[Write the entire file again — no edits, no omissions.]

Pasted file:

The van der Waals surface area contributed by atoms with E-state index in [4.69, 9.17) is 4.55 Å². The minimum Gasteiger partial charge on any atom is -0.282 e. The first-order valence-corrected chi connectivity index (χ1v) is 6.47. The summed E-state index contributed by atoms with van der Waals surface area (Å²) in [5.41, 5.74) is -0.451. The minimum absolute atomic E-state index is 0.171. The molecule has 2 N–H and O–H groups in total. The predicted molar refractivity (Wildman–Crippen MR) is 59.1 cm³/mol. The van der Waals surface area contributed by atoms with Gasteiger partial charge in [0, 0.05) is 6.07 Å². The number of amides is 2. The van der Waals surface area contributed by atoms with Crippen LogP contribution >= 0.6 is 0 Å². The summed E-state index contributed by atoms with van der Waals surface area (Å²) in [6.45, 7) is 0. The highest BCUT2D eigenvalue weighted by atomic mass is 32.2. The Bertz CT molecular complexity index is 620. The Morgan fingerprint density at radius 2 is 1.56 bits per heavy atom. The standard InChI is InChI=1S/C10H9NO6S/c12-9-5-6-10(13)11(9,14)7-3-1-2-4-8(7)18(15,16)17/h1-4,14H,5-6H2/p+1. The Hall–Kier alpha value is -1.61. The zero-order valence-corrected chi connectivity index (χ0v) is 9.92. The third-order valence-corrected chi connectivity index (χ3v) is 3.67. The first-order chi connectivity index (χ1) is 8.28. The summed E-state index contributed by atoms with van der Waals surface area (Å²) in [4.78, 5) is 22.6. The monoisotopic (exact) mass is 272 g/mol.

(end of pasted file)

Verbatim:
The van der Waals surface area contributed by atoms with E-state index in [4.69, 9.17) is 4.55 Å². The minimum Gasteiger partial charge on any atom is -0.282 e. The first-order valence-corrected chi connectivity index (χ1v) is 6.47. The summed E-state index contributed by atoms with van der Waals surface area (Å²) in [5.41, 5.74) is -0.451. The minimum absolute atomic E-state index is 0.171. The molecule has 2 N–H and O–H groups in total. The predicted molar refractivity (Wildman–Crippen MR) is 59.1 cm³/mol. The van der Waals surface area contributed by atoms with Gasteiger partial charge in [0, 0.05) is 6.07 Å². The number of amides is 2. The van der Waals surface area contributed by atoms with Crippen LogP contribution >= 0.6 is 0 Å². The summed E-state index contributed by atoms with van der Waals surface area (Å²) in [6.45, 7) is 0. The highest BCUT2D eigenvalue weighted by atomic mass is 32.2. The Bertz CT molecular complexity index is 620. The Morgan fingerprint density at radius 2 is 1.56 bits per heavy atom. The standard InChI is InChI=1S/C10H9NO6S/c12-9-5-6-10(13)11(9,14)7-3-1-2-4-8(7)18(15,16)17/h1-4,14H,5-6H2/p+1. The Hall–Kier alpha value is -1.61. The zero-order valence-corrected chi connectivity index (χ0v) is 9.92. The third-order valence-corrected chi connectivity index (χ3v) is 3.67. The first-order chi connectivity index (χ1) is 8.28. The summed E-state index contributed by atoms with van der Waals surface area (Å²) in [4.78, 5) is 22.6. The monoisotopic (exact) mass is 272 g/mol.